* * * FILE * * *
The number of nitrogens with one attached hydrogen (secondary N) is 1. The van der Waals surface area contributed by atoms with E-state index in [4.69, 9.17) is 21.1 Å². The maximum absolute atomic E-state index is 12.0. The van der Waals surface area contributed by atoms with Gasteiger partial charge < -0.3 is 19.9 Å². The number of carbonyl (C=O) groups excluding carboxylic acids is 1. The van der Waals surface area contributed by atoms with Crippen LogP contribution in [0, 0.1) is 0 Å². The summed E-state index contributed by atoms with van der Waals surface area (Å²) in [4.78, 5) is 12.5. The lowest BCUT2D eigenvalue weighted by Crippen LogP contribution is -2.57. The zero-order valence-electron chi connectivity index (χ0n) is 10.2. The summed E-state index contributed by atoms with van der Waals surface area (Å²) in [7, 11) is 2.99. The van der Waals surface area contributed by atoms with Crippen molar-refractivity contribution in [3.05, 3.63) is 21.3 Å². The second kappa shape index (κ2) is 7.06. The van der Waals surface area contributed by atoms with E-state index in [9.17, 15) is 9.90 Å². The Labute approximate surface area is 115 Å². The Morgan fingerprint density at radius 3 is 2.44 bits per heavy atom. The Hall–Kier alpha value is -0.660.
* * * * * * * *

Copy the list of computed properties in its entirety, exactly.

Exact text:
The number of nitrogens with one attached hydrogen (secondary N) is 1. The van der Waals surface area contributed by atoms with E-state index in [4.69, 9.17) is 21.1 Å². The maximum absolute atomic E-state index is 12.0. The van der Waals surface area contributed by atoms with Gasteiger partial charge < -0.3 is 19.9 Å². The number of carbonyl (C=O) groups excluding carboxylic acids is 1. The van der Waals surface area contributed by atoms with Crippen LogP contribution in [0, 0.1) is 0 Å². The summed E-state index contributed by atoms with van der Waals surface area (Å²) in [4.78, 5) is 12.5. The lowest BCUT2D eigenvalue weighted by Crippen LogP contribution is -2.57. The zero-order valence-electron chi connectivity index (χ0n) is 10.2. The summed E-state index contributed by atoms with van der Waals surface area (Å²) in [7, 11) is 2.99. The van der Waals surface area contributed by atoms with Crippen molar-refractivity contribution in [3.05, 3.63) is 21.3 Å². The second kappa shape index (κ2) is 7.06. The van der Waals surface area contributed by atoms with E-state index in [9.17, 15) is 9.90 Å². The Labute approximate surface area is 115 Å². The Morgan fingerprint density at radius 3 is 2.44 bits per heavy atom. The Hall–Kier alpha value is -0.660.